Indian Dermatology Online Journal

: 2019  |  Volume : 10  |  Issue : 6  |  Page : 731--734

Ocular abnormalities in vitiligo patients: A cross-sectional study

Neel Prabha1, Namrata Chhabra1, Ankur Kumar Shrivastava2, Ripu Daman Arora3, VR Roja4, Shrikant Kaushik2, Nitin M Nagarkar4,  
1 Department of Dermatology and Venereology, All India Institute of Medical Sciences, Raipur, Chhattisgarh, India
2 Department of Ophthalmology, All India Institute of Medical Sciences, Raipur, Chhattisgarh, India
3 Department of ENT and HNS, All India Institute of Medical Sciences, Raipur, Chhattisgarh, India
4 Department of ICMR, All India Institute of Medical Sciences, Raipur, Chhattisgarh, India

Correspondence Address:
Ripu Daman Arora
All India Institute of Medical Sciences, GE Rd, Tatibandh, Raipur, Chhattisgarh

How to cite this article:
Prabha N, Chhabra N, Shrivastava AK, Arora RD, Roja V R, Kaushik S, Nagarkar NM. Ocular abnormalities in vitiligo patients: A cross-sectional study.Indian Dermatol Online J 2019;10:731-734

How to cite this URL:
Prabha N, Chhabra N, Shrivastava AK, Arora RD, Roja V R, Kaushik S, Nagarkar NM. Ocular abnormalities in vitiligo patients: A cross-sectional study. Indian Dermatol Online J [serial online] 2019 [cited 2022 Jan 27 ];10:731-734
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Full Text


Vitiligo is an acquired discoloration of the skin caused by epidermal melanocyte loss or damage. Various studies have found the association of ocular abnormalities with vitiligo.[1],[2],[3],[4],[5],[6],[7] We studied 52 clinically diagnosed vitiligo patients. Pregnant females, patients with history or evidence of ocular trauma, and systemic diseases such as diabetes, hypertension etc. were excluded. A complete ophthalmologic examination was conducted by an ophthalmologist. Detailed ocular examinations included best corrected visual acuity assessment, refraction, external examination with torchlight and slit lamp biomicroscopy, gonioscopy, and dilated fundus examination with 90 D lens. The data was summarized using descriptive statistics, frequencies, and percentage. Statistical differences between categorical variables were assessed using the Chi-square test. A P value <0.05 was considered statistically significant.

There were 28 males and 24 females in the study. The mean age of the patients was 26.7 years ranging from 7 years to 60 years. The mean age of onset of vitiligo was 21.7 years ranging from 4 years to 50 years. Eight patients (15.3%) had a positive family history and included first-degree relatives in 4 (7.6%), second-degree relatives in 3 (5.7%) patients, and both first and second degree relatives in 1 (1.9%) patient. The majority of [51 (96%)] patients had non-segmental vitiligo. Vitiligo vulgaris was the most common (36.5%) clinical type followed by acrofacial (19.2%), facial (17.3%), acral (13.5%), focal (5.8%), vitiligo universalis (3.8%), mucosal (1.9%), and segmental (1.9%). The usual site of onset was head and neck in 22 (42.3%), lower limbs in 12 (23%), upper limbs in 9 (17.3%), trunk in 6 (11.5%), and mucosa in 3 (5.8%) patients. Body surface area involvement was <50% in 50 (96.2%) patients and only 2 (3.8%) patients had universal vitiligo.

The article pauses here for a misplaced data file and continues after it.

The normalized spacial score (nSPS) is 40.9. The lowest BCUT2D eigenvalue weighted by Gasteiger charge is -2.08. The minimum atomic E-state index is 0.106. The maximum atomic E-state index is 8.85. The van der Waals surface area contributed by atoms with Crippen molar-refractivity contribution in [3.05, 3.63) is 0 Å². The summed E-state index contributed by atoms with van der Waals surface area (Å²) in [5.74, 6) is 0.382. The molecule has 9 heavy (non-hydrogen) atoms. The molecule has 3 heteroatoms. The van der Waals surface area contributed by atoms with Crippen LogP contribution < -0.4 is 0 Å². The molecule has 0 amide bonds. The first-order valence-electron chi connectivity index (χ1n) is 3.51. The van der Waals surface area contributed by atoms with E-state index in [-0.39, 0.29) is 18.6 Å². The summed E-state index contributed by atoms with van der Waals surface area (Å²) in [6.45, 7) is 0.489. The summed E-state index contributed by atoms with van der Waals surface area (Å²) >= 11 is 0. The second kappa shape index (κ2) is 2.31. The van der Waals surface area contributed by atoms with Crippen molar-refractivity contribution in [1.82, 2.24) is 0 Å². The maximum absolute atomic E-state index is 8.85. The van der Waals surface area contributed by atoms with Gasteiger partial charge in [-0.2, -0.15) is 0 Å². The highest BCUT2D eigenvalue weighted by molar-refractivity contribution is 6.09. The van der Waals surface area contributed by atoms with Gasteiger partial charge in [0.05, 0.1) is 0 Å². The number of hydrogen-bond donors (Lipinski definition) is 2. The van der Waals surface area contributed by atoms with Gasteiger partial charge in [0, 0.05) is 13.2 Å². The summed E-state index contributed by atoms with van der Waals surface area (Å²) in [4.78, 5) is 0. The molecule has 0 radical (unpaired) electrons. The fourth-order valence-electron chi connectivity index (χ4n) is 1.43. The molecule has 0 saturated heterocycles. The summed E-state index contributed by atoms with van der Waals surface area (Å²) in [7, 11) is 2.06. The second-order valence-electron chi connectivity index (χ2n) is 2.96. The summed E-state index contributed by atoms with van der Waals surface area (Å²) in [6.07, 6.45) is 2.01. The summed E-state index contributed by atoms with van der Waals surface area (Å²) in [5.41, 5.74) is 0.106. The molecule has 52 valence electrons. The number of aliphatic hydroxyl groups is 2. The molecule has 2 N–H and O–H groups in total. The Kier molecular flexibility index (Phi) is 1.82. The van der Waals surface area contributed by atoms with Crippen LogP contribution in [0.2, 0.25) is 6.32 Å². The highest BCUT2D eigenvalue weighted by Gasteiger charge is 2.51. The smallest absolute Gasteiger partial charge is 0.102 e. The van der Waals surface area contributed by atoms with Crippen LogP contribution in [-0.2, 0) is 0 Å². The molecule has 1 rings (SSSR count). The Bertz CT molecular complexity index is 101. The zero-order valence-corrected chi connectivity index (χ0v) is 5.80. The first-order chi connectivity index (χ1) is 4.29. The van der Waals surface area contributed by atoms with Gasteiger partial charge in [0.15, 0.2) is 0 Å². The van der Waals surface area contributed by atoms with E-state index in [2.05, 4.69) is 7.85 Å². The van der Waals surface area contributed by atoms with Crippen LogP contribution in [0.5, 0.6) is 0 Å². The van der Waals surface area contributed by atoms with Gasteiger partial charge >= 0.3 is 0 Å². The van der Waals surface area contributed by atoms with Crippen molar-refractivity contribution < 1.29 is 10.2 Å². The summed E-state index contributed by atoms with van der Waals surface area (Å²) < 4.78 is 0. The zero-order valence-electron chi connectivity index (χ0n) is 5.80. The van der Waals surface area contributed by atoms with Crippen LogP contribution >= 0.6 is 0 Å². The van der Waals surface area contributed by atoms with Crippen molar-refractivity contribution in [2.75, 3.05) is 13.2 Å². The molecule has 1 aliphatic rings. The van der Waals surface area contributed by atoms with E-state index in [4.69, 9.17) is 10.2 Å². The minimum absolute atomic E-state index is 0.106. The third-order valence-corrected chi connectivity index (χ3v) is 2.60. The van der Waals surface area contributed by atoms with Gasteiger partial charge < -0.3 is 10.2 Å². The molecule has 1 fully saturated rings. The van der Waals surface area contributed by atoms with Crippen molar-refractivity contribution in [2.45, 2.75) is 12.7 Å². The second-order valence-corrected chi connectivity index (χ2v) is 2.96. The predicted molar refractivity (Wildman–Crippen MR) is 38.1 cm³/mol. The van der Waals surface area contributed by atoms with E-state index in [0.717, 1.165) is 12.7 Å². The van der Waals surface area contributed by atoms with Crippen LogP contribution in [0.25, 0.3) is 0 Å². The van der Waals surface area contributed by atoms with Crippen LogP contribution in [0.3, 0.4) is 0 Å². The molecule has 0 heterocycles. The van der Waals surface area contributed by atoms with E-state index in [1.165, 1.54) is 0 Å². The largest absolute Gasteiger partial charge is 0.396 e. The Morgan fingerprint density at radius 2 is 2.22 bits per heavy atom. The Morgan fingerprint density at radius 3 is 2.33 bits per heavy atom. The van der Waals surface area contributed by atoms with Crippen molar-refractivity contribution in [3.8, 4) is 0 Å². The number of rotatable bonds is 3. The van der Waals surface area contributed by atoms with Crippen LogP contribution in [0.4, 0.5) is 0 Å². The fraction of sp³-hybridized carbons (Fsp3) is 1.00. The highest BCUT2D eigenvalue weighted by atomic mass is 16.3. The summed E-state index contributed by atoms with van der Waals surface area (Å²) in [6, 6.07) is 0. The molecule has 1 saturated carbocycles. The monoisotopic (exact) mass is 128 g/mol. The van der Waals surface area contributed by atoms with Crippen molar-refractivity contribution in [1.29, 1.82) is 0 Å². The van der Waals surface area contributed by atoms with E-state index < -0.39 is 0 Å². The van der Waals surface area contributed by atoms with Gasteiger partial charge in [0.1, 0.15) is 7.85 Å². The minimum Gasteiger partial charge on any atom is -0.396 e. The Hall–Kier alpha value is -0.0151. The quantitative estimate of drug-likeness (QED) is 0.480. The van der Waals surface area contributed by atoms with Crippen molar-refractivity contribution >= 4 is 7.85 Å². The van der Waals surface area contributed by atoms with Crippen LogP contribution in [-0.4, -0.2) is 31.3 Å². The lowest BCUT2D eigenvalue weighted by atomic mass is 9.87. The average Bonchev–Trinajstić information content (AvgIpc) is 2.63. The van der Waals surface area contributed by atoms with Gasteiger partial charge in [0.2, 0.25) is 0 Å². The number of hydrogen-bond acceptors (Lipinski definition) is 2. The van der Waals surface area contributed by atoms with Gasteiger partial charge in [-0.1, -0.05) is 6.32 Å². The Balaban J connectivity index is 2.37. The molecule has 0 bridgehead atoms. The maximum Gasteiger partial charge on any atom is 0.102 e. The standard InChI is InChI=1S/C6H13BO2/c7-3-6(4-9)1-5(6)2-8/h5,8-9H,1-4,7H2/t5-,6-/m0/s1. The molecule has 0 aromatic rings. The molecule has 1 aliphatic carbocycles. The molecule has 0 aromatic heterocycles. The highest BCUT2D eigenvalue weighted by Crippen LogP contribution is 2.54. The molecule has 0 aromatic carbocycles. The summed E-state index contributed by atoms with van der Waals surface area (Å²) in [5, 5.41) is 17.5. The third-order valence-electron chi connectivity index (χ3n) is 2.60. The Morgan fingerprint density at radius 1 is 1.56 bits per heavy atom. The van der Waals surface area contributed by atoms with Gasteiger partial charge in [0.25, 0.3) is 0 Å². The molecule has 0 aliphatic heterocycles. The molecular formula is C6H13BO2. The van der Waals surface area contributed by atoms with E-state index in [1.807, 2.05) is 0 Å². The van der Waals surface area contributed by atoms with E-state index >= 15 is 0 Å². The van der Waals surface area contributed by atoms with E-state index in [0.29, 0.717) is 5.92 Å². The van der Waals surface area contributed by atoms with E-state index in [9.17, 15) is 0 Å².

Ophthalmologic examination was done in all patients. Eighteen patients (34.6%) had periocular depigmentation. Poliosis was seen in 3 (5.7%) patients [Figure 1]. Details of vitiligo patients with ocular findings are given in [Table 1]. Hypopigmented trabecular meshwork was seen in 5 (9.6%) patients, and one patient of these 5 patients had hypopigmented ciliary body also. Four of these 5 patients had periocular depigmentation. Statistically, significant association was found between periocular depigmentation and hypopigmented trabecular meshwork (P value 0.018). [Table 2] and [Figure 2]a, b] One patient had retinitis pigmentosa and periocular depigmentation. Relation between age, age at the onset, gender, periorbital depigmentation, and clinical type with ocular involvement is shown in [Table 3]. Most cases of ocular findings were detected in age group 1–20 years (26.3%). Ocular findings were present in 1 (6.7%) out of 14 patients having vitiligo for less than 5 years and 5 out of 32 (13.5%) having vitiligo for more than 5 years (P value 0.659). Statistically, significant association was found between periorbital depigmentation, (P value 0.005) and facial vitiligo (P value 0.019) with ocular findings.{Figure 1}{Table 1}{Table 2}{Figure 2}{Table 3}

In addition to the skin, melanocytes are found in the retinal pigment epithelium (RPE) and the uveal tract. Melanocytes present in the choroid are responsible for constitutive eye pigmentation and protection against ultraviolet radiation. These cells are important for the degradation of toxic factors.[8] The retinal pigment epithelium is formed by a distinct type of melanocytes as the outermost layer of the retina. These melanocytes are involved in the metabolism of retinoids and rod outer segments and play a major role in vision. In vitiligo, mechanisms responsible for melanocyte destruction in the skin can affect melanocytes within iris and retina of the eyes as well.